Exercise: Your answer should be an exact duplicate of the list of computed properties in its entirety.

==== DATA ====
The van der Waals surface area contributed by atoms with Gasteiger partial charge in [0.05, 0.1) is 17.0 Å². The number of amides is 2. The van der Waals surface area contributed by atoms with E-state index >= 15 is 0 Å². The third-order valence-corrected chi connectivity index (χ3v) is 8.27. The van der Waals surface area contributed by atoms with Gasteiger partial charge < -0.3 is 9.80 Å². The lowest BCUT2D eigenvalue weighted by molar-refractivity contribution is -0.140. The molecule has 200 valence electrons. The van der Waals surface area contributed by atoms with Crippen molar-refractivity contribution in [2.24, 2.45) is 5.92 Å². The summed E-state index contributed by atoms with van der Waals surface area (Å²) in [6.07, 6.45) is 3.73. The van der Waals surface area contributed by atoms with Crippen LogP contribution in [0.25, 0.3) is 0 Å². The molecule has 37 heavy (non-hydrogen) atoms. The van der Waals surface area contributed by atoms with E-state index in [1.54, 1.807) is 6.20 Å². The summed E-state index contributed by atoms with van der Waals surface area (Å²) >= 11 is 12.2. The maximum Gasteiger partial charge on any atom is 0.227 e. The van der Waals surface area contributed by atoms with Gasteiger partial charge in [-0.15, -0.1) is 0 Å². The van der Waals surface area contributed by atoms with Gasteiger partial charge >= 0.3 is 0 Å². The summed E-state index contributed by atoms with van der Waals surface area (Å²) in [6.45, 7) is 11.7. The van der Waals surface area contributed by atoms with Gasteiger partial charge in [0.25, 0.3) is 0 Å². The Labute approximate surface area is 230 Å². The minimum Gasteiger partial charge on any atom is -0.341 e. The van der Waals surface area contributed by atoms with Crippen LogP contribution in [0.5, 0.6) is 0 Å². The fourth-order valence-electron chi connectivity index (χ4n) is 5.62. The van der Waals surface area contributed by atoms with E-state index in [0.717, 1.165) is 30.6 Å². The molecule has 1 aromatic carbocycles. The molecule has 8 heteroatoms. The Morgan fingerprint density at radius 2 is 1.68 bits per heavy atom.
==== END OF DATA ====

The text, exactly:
The van der Waals surface area contributed by atoms with Gasteiger partial charge in [0.05, 0.1) is 17.0 Å². The number of amides is 2. The van der Waals surface area contributed by atoms with E-state index >= 15 is 0 Å². The third-order valence-corrected chi connectivity index (χ3v) is 8.27. The van der Waals surface area contributed by atoms with Gasteiger partial charge < -0.3 is 9.80 Å². The lowest BCUT2D eigenvalue weighted by molar-refractivity contribution is -0.140. The molecule has 200 valence electrons. The van der Waals surface area contributed by atoms with Crippen molar-refractivity contribution in [2.24, 2.45) is 5.92 Å². The summed E-state index contributed by atoms with van der Waals surface area (Å²) in [6.07, 6.45) is 3.73. The van der Waals surface area contributed by atoms with Crippen LogP contribution in [0.25, 0.3) is 0 Å². The molecule has 37 heavy (non-hydrogen) atoms. The van der Waals surface area contributed by atoms with E-state index in [1.54, 1.807) is 6.20 Å². The summed E-state index contributed by atoms with van der Waals surface area (Å²) >= 11 is 12.2. The maximum Gasteiger partial charge on any atom is 0.227 e. The van der Waals surface area contributed by atoms with Gasteiger partial charge in [-0.15, -0.1) is 0 Å². The van der Waals surface area contributed by atoms with Gasteiger partial charge >= 0.3 is 0 Å². The summed E-state index contributed by atoms with van der Waals surface area (Å²) in [6.45, 7) is 11.7. The van der Waals surface area contributed by atoms with Gasteiger partial charge in [0.25, 0.3) is 0 Å². The Labute approximate surface area is 230 Å². The minimum Gasteiger partial charge on any atom is -0.341 e. The van der Waals surface area contributed by atoms with Crippen LogP contribution in [0.5, 0.6) is 0 Å². The fourth-order valence-electron chi connectivity index (χ4n) is 5.62. The van der Waals surface area contributed by atoms with E-state index in [0.717, 1.165) is 30.6 Å². The molecule has 1 aromatic carbocycles. The molecule has 8 heteroatoms. The Morgan fingerprint density at radius 2 is 1.68 bits per heavy atom.